Initial appearance (07/23/2012)
Defendant is advised of the charges they are facing, and if bond is an option, the amount is set. Holmes was charged with 24 counts of first degree murder, crimes which prevent the setting of a bond unless after an evidentiary hearing, the prosecution fails to prove that the proof is evident or the presumption great that the defendant committed first degree murder, a burden of proof greater than probable cause but less than proof beyond a reasonable doubt.
Preliminary Hearing (scheduled for 11/12/2012)
The defendant is not required to enter a plea during the advisement.
In Colorado, the filing of serious felony charges such as murder and attempted murder entitle the defendant to a Preliminary Hearing, in which the defense gets to challenge whether probable cause exists to "bind over" the case for trial, providing the defense the opportunity to challenge the prosecution's evidence. The burden of proof is on the prosecution to establish probable cause that the defendant committed the crimes, a relatively low standard of proof required to move the trial on to arraignment, the next stage of the case.
The rules of evidence are "relaxed" at preliminary hearings, meaning that hearsay and lack of foundation objections are invalid. Typically, the lead detective simply recites what the various witnesses say happened, and can provide the opinions of experts to the court as well.
The judge has to consider the prosecutions testimony in the light most favorable to the prosecution; witness credibility, affirmative defenses, sanity, and constitutional issues such as Fourth or Fifth Amendment claims, cannot be raised during preliminary hearings.
Arraignment is the step in which the defendant enters a plea of guilty or not guilty, including not guilty by reason of insanity. Generally the defendants always plead "not guilty" in this step regardless of where the case is likely to go. They are permitted to change their plea later if a deal is reached with the prosecution.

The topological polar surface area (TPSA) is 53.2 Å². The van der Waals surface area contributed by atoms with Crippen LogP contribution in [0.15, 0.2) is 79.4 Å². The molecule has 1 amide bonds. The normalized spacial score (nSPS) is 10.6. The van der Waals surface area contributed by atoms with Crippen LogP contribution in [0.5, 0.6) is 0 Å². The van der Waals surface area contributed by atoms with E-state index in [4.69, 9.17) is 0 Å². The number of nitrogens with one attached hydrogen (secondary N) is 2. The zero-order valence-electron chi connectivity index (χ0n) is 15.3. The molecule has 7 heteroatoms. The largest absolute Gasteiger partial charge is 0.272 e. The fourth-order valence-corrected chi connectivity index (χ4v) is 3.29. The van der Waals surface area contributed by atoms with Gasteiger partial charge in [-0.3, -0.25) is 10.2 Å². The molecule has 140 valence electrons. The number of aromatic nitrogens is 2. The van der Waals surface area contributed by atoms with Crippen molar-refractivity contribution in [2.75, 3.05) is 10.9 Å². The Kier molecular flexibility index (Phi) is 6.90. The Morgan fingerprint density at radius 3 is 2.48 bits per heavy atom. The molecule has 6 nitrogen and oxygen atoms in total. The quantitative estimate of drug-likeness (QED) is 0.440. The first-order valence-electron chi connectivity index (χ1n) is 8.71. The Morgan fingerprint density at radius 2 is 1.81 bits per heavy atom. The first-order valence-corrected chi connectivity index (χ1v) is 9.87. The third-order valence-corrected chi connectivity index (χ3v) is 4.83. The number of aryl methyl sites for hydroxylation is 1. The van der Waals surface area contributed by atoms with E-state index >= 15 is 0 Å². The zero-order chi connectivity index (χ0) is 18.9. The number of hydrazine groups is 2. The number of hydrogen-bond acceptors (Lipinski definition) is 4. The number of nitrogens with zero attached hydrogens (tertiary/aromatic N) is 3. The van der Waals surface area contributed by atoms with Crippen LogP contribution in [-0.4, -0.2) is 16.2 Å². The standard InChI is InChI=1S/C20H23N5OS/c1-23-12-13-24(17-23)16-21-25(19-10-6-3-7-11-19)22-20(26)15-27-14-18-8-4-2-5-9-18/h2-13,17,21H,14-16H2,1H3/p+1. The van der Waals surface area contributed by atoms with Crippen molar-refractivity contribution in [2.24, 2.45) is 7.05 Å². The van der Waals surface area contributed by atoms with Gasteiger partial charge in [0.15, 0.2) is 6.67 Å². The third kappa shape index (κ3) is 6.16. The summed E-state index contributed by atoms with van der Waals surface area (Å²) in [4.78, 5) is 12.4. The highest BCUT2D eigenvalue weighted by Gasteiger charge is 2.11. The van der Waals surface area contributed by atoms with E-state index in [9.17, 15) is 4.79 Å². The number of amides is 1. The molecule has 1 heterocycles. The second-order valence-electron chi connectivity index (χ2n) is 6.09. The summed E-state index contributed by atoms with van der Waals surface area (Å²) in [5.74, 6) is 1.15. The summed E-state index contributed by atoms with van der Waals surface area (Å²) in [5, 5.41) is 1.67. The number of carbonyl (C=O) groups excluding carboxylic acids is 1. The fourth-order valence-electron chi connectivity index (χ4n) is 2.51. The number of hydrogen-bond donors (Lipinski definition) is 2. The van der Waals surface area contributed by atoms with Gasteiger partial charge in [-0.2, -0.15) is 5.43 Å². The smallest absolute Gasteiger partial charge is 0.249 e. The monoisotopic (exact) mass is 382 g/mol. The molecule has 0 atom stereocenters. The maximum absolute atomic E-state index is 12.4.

Pretrial Conference (TBD)
It is unknown at this point whether the Arapahoe County DA will seek the death penalty. However, the Arraignment will represent the beginning of the 60-day deadline by which that decision must be made. While many believe the current DA would seek the death penalty, she will almost certainly no longer hold the office of DA when the trial begins.
Motions Hearing (if necessary)
A majority of criminal cases will be settled prior to reaching the trial. The pretrial conference or dispositional hearing is one stage when the prosecutor and defendant can reach an agreed-upon guilty plea or pleas, called a plea bargain.
- The Plea Bargain
Prosecutors and defense counsel will pursue negotiations which can include dismissing charges which carry harsher or mandatory punishments in order to acquire a guilty plea to other charges to avoid a trial. In a death-penalty eligible case, this might include guilty pleas to first degree murder, which carry mandatory life sentences without possibility of parole, to avoid execution as a possible post-trial penalty.
It would be pure guesswork at this point to determine what Holmes and his defense might do in this step however a strong case for the prosecution lowers the chances of any significant concessions in terms of charges and the resulting sentence.
Additional pretrial conferences can include requesting court orders from the judge and otherwise preparing for the upcoming trial.
If the defense or prosecution file a request for a court order on constitutional, statutory, or evidentiary issues, this is known as a motion. If the motion cannot be resolved through negotiation, the motion will be addressed in a Motions hearing.
Jury Trial (TBD - if necessary)
The defense or prosecution can introduce evidence or testimony in order to support their side of the argument prior to the judge making a ruling.